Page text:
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  • teikongei

    Dyman & Associates Risk Management Projects: New Chip can Turn Smartphone into 3D Scanner

    2 years agoReply
    With 3D printers all but widely-known now, it only remains to have an accurate and portable 3D scanner to practically produce anything on-the-go. The current 3D scanners are all bulky and very expensive but we may soon have that functionality installed in our smartphones.

    A team of CalTech researchers led by Ali Hajimiri has designed a small camera chip that can enable a smartphone to do an accurate 3D scan of an object.

    The tiny silicon chip called nanophotonic coherent imager (NCI) only measures one millimeter square and can conveniently be placed within smartphones. It uses a type of Light Detection and Ranging (LIDAR) technology in capturing an item's width, depth and height. Basically, a laser is shined on the object so the light waves that bounce off of it can serve as guide for the imager when capturing the measurement data.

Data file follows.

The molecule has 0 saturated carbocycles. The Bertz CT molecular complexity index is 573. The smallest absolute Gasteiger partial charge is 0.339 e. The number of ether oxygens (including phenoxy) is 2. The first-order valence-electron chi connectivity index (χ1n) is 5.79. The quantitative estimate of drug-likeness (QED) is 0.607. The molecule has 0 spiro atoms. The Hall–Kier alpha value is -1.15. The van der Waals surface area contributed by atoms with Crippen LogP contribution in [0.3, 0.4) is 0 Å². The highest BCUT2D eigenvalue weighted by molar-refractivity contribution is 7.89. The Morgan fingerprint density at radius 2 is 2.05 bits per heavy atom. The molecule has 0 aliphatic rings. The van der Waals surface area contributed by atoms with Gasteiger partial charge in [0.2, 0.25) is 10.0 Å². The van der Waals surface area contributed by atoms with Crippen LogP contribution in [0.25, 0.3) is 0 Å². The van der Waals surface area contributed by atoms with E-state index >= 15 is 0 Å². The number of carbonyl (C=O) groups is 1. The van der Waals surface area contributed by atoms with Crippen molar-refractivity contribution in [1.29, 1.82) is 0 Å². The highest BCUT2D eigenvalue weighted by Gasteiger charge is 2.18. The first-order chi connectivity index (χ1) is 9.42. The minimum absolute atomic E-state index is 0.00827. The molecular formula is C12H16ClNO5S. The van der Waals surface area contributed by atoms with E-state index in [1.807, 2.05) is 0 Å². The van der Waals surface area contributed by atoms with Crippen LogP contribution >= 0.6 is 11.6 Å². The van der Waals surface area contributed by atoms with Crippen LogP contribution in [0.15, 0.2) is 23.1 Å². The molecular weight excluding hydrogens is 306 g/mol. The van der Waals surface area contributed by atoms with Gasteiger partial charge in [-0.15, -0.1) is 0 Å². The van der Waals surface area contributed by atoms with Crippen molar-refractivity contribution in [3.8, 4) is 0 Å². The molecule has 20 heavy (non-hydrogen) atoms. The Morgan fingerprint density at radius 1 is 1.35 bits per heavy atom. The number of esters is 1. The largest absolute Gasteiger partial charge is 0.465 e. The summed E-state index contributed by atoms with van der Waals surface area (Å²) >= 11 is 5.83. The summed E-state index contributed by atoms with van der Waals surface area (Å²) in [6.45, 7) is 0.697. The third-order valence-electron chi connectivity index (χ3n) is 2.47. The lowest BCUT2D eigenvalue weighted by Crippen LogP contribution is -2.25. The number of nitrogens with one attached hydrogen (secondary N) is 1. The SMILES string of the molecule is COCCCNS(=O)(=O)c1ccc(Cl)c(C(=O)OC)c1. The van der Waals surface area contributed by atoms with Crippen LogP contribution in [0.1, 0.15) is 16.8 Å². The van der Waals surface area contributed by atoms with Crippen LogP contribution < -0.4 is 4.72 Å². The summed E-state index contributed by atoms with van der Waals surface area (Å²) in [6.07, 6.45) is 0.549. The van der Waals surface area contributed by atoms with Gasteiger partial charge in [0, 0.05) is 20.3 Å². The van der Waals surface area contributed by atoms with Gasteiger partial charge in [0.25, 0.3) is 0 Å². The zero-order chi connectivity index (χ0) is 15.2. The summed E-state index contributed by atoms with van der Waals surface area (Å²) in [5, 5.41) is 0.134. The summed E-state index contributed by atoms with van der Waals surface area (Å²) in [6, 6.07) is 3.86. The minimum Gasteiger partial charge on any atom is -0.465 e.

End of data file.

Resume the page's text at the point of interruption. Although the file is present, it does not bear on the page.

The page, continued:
The technology used on the chip is further explained by Caltech:

    "Such high-res images and data provided by the NCI are made possible because of an optical concept known as 'coherence'. If two light waves are coherent, the waves have the same frequency, and the peaks and troughs of light waves are exactly aligned with one another. In the NCI, the object is illuminated with this coherent light. The light that is reflected off of the object is then picked up by on-chip detectors, called grating couplers, that serve as 'pixels', as the light detected from each coupler represents one pixel on the 3-D image."

    According to Dyman & Associates Risk Management Projects ( http://dymanassociatesprojects.com ), LIDAR technology is commonly used in self-driving cars, robots and precision missile systems due to its effectiveness in identifying locations and objects. Although the concept of LIDAR is not that new, their idea of having "an array of tiny LIDARs on our coherent imager can simultaneously image different parts of an object without the need for any mechanical movement" is a novel one.